The jobs data came as investors are pricing high on possible immediate interest rate cut moves by the US central bank in order to spur growth.
The Labor Department reported early Friday that USA employers added a robust 224,000 jobs last month, far more than expected.
Though wage growth is expected to have picked up in June, the trend has slowed from late past year when wages were rising at their fastest rate in a decade.
Fed Chairman Jerome Powell's semi-annual testimony to the U.S. Congress on the economy next week could shed light on the near-term outlook for monetary policy.
A separate household survey released by BLS shows that the unemployment rate ticked up to 3.7 percent in June-a change that is not significant-making June the 16th consecutive month at or below 4 percent.
While the economy is celebrating 10 years of expansion, the longest in history, and its fundamentals remain healthy, there are signs that momentum is slowing as the stimulus from last year's massive tax cuts and more government spending fizzles. Since the President's election, the manufacturing industry has added more than 500,000 jobs. While the sector has historically been a source of good-paying jobs for workers without college degrees, this is becoming less true.
Economists have estimated that the government will report that employers added 164,000 jobs in June, according to data provider FactSet.
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U.S. House of Representative Speaker Nancy Pelosi, a Democrat, welcomed the rebound in job growth, but said "hard-working Americans are still struggling under the Trump administration's disastrous special interest agenda".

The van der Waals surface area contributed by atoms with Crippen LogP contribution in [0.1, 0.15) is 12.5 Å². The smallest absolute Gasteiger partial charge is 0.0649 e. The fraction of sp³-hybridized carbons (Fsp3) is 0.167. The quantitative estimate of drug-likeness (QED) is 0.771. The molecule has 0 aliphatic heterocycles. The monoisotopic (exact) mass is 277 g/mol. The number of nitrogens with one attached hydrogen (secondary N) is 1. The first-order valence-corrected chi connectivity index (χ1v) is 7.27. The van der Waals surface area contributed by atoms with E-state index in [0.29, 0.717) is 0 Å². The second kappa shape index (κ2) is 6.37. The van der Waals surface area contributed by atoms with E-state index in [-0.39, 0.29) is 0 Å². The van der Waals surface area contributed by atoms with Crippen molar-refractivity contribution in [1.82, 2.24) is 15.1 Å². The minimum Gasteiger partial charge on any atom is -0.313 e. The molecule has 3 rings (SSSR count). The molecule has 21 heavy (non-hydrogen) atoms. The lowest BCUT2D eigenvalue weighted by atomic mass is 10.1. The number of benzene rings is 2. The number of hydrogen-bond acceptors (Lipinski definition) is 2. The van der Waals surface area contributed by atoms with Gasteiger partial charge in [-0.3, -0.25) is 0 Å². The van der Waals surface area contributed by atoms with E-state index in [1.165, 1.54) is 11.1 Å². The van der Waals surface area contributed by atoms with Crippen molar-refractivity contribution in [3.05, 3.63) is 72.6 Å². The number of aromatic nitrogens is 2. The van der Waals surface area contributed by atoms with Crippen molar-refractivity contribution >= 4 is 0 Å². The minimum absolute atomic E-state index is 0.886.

Canada's main stock index fell in late-morning trading as lower commodity prices weighed on the key materials and energy sectors. The resilience of the USA jobs market is a key reason why we believe risks are skewed towards more modest Fed policy loosening relative to market expectations.
The sluggish pace of hiring in May had signalled that employers might have grown more cautious because of global economic weakness and, perhaps, some difficulty in finding enough qualified workers at the wages that companies are willing to pay. Low labour demand in manufacturing, wholesale trade, retail trade, mining and warehousing as well as slow wage growth are likely to continue.
Professional and business services: The industry added 51,000 jobs in June, following measly growth in May of 24,000.
But so far the extended run of historically low unemployment in recent years has yet to generate meaningful gains in inflation, leaving economists perplexed.
Overall, though, employers have been adding jobs faster than new workers are flowing into the economy.